I’ve posted a few times on the best way to expose methods from an add-in to automation clients – for example, here, here and here. So far, in my examples, I’ve described very simple exposed methods that take no parameters – but what happens if you want to expose a method that does take one or more parameters? The answer depends on the type of the parameter(s).

If you want to pass some simple type – a value type or a string – there’s nothing extra you need to do. So, let’s suppose your interface and exposed object look like this:

[ComVisible(true)]

[InterfaceType(ComInterfaceType.InterfaceIsDual)]

public interface IAddinUtilities

{

    void DoSomething(string s);

}

 

[ComVisible(true)]

[ClassInterface(ClassInterfaceType.None)]

public class AddinUtilities :

    StandardOleMarshalObject,

    IAddinUtilities

{

    public void DoSomething(String caption)

    {

        Globals.ThisAddIn.CreateNewTaskPane(caption);

    }

}

…and your add-in class looks implements a custom CreateNewTaskPane method like this:

public partial class ThisAddIn

{

   

 

    internal void CreateNewTaskPane(string caption)

    {

        Microsoft.Office.Tools.CustomTaskPane taskPane =

            this.CustomTaskPanes.Add(new UserControl(), caption);

        taskPane.Visible = true;

    }

}

…then, your automation client can call into the exposed object like this:

Excel.Application excel = new Excel.Application();

excel.Visible = true;

object addinName = "ComServiceOleMarshal";

Office.COMAddIn addin = excel.COMAddIns.Item(ref addinName);

ComServiceOleMarshal.IAddinUtilities utils = null;

 

while (utils == null)

{

    utils = (ComServiceOleMarshal.IAddinUtilities)addin.Object;

    System.Threading.Thread.Sleep(100);

}

 

utils.DoSomething("Hello");

 

So far, so good. But, suppose that instead of a simple value type or string, you want to pass some reference type object to the exposed method. Let’s say you have some class like this:

public class SomeObject

{

    public int Number;

    public string Name;

 

    public SomeObject(int n, string s)

    {

        Number = n;

        Name = s;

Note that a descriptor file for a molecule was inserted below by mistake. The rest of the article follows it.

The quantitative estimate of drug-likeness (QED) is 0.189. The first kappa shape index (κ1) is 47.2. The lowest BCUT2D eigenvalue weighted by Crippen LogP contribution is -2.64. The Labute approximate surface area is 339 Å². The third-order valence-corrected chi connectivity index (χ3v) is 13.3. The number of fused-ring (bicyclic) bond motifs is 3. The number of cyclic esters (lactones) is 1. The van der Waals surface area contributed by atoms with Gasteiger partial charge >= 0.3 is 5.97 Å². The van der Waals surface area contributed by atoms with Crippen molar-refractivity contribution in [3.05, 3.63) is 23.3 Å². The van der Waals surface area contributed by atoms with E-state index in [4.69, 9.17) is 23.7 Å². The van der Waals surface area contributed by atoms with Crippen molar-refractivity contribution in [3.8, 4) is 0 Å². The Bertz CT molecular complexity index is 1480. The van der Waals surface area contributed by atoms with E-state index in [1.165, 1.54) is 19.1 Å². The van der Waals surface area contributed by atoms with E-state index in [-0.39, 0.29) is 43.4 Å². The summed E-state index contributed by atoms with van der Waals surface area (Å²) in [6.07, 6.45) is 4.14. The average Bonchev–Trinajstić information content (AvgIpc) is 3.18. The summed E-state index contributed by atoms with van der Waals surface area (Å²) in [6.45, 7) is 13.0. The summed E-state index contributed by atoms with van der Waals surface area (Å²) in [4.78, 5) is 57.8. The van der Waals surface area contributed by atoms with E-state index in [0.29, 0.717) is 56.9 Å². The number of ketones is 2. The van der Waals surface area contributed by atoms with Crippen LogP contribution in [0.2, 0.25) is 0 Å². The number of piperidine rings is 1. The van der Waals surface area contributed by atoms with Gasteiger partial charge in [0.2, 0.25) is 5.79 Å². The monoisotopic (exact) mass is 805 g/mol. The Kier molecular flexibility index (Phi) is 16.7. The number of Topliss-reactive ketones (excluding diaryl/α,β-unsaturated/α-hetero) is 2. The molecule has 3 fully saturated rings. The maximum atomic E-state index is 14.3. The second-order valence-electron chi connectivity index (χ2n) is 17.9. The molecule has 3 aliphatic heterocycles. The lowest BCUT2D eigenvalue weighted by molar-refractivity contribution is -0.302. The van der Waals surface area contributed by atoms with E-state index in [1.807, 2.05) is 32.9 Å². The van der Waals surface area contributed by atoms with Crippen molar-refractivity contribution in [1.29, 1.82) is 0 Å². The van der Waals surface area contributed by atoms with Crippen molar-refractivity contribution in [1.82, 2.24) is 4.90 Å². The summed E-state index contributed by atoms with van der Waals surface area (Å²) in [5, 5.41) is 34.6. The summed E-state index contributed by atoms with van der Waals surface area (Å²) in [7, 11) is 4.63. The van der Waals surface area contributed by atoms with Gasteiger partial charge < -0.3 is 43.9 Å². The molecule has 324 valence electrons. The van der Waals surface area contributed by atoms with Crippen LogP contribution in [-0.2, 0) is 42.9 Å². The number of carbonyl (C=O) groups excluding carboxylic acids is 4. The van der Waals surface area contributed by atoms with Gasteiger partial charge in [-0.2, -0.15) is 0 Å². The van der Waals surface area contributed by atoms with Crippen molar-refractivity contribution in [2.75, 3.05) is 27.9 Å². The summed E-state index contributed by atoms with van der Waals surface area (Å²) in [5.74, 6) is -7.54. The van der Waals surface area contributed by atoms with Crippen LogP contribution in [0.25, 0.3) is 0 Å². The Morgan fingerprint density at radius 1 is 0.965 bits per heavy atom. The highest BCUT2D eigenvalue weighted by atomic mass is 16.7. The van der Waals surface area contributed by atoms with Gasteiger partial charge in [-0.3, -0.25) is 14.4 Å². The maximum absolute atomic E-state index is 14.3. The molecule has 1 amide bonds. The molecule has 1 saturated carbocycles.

}

}

 

…and your interface defines a method that takes an object of this class as a parameter, like this:

[ComVisible(true)]

[InterfaceType(ComInterfaceType.InterfaceIsDual)]

public interface IAddinUtilities

{

    //void DoSomething(string s);

    void DoSomething(SomeObject o);

}

 

[ComVisible(true)]

[ClassInterface(ClassInterfaceType.None)]

public class AddinUtilities :

    StandardOleMarshalObject,

    IAddinUtilities

{

    //public void DoSomething(String caption)

    public void DoSomething(SomeObject o)

    {

        string caption = String.Format("{0}={1}", o.Number, o.Name);

        Globals.ThisAddIn.CreateNewTaskPane(caption);

    }

}

 

…and you want to invoke this in your automation client like this:

ComServiceOleMarshal.SomeObject o =

    new ComServiceOleMarshal.SomeObject(123, "Hello");

//utils.DoSomething("Hello");

utils.DoSomething(o);

If you try this, you’ll get an exception like this:

System.InvalidCastException: Unable to cast object of type 'System.__ComObject' to type 'ComServiceOleMarshal.SomeObject'  at ComServiceOleMarshal.IAddinUtilities.DoSomething(SomeObject o)

What’s happening is that the runtime is attempting to marshal the custom object across the 2 processes, and failing because the object is not marshalable. The simplest solution to this is to mark the custom class as Serializable, then it will be marshaled by simply serializing it (and deserializing it) via a memory stream:

[Serializable()]

public class SomeObject

{